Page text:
R.Macrae-Gibson at lse.ac.uk
R.Macrae-Gibson at lse.ac.uk
Sun Jun 17 11:16:25 EDT 2007
Oh I didn't know that-that the Ogre died in her original story-would
have been a different book-but would rather have this than fluffy pink
footballs any day! Because of course, no-one dies in Real Life and no
child has ever had any experience of anyone dying...
I do like Caspar's realisation that the Ogre isn't an Ogre after
all-haven't got the book to hand but something about realising how the
Ogre's face doesn't show his feelings or that his voice doesn't.
The other editorial tale I remember is the editor who didn't like
children using matches in Eight Days of Luke-glad that aspect didn't
have to be re-written.
I remember reading loads of 'old' books when younger-having 'old'
details is part of the fun-part of the descriptiveness of the work and
it seems silly and patronising to update everything.
Or actually potentially quite amusing if one was to think of completely
daft ways to get modern stuff into 'old' works. Let's get rid of all
those epistolary novels-they can all be Facebook messages instead etc
Thanks for the insights, Minnow!
From: dwj-bounces at suberic.net [mailto:dwj-bounces at suberic.net] On Behalf
Sent: 17 June 2007 15:48
To: Diana Wynne Jones discussion
Subject: RE: [DWJ] dalemark
<grin> Glad to be of service!
>I've been wondering about this ever since Crown was released-I
>don't remember seeing your explanation on the list before so apologies
>if it had been posted and I missed it-maybe it should be added to a FAQ
>on the main site.
I may not have posted it; I can't remember. It is one of the things I
heard DWJ say more than once, but never actually been able to remember
exactly, so I have to ask her again each time I think about it.
Putting it on the FAQ is Not My Pigeon, thank goodness, but if whoever
that sort of thing wants to put it there, it might be a good idea. It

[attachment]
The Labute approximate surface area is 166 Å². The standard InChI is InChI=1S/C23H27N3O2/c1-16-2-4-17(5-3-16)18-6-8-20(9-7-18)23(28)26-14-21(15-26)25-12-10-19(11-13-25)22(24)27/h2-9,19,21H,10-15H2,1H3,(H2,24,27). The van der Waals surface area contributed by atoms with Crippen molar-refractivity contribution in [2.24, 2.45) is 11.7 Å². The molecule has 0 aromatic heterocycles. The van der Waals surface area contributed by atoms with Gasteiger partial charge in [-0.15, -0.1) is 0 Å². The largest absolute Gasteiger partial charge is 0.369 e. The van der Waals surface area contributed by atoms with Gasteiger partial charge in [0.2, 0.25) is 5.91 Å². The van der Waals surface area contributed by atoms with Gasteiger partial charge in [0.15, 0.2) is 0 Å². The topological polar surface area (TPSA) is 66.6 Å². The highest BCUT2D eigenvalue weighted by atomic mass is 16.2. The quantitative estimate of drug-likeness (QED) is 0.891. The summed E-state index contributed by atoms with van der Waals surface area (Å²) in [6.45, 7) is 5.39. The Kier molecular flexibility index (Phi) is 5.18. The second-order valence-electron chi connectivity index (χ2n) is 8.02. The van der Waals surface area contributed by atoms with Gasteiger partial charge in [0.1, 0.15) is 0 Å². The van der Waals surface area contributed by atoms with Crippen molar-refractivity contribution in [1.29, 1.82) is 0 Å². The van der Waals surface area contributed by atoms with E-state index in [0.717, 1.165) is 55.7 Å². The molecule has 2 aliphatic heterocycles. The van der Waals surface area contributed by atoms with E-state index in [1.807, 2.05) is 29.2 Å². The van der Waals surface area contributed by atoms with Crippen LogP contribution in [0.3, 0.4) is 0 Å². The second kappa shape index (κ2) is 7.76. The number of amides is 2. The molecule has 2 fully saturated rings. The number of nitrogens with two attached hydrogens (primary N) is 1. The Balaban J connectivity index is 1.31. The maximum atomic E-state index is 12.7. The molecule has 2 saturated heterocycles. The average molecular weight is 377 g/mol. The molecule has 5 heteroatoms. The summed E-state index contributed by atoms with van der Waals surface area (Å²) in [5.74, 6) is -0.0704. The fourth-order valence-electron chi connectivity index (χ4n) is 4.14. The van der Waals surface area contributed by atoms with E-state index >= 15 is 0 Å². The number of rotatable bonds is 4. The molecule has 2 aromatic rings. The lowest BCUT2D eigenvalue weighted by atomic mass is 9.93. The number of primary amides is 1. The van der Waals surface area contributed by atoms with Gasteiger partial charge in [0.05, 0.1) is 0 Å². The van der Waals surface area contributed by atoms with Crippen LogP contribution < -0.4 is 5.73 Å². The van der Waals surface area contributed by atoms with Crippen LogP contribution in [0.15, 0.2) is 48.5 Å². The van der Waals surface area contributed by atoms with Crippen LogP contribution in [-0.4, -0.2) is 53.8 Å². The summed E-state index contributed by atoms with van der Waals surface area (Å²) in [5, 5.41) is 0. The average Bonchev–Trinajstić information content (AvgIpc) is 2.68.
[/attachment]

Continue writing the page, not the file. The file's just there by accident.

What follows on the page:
might also be a good idea to check the spelling of Marnie Hodgkin,
I don't feel confident that I have got it right and I don't have a copy
the first edition to check it in even if it was in there somewhere which
might well not be. Kaye Webb I am fairly sure is right.
Anyhow, perhaps they were right: you liked the history where it was
after all! <grin>
>Well I like the history, but it's comforting to know that the later
>editions are in fact how DWJ wanted them and not a result of an awful
>hatchet job-as was done on the 'updated' Ogre. Not that I've actually
>read said mangled Ogre-but several people have posted about it. As the
>original is laugh out loud funny, and beautifully captures family life
>in the 1970s I really can't see why the editors thought it needed
At one point an editor was unhappy with it using the "old" currency and
asked DWJ to let them change that; she reluctantly agreed, though she
it was silly because it would need to be changed every time a new
came out what with inflation and all. The version that *didn't* get
through as a result of this permission was one in which a new girl in
office took that to mean "change whatever you want to" and did so, and
went ballistic when she saw the mangled remains... the girl had
everything she didn't understand, and that included most of the jokes.
understand that after she read the letter DWJ sent her on the subject,
used up a whole box of tissues in the morning and had to be sent home
the afternoon, and I can't honestly feel that she didn't deserve it!
do not melt if they are left in a warm place, in the way that LPs do,
instance, so changing "LP" to "CD" was not exactly sensible. Lots of
like that. I saw the "corrected" proofs as sent to the author, and they
were truly astounding.)
But the whole book was changed at the very start of its publishing
because the original ending (in which the Ogre died, I think) was
unacceptable to the publisher and somebody took it upon themselves to
re-write the last chapter including (again, I think) a lot of fluffy
footballs, so DWJ in despair re-wrote it herself to be closer to what
It's an editorial habit, making slight alterations: I expect it stems
a need to feel that they have contributed to the final book, and in some
cases it's a jolly good thing, and the editor spots ambiguities or
that slide past the author. In others it's a menace. This probably
depends on how well the editor has understood what the author has
or how much faith in the author's really having meant to say something,
ability to say it as intended, the editor has.
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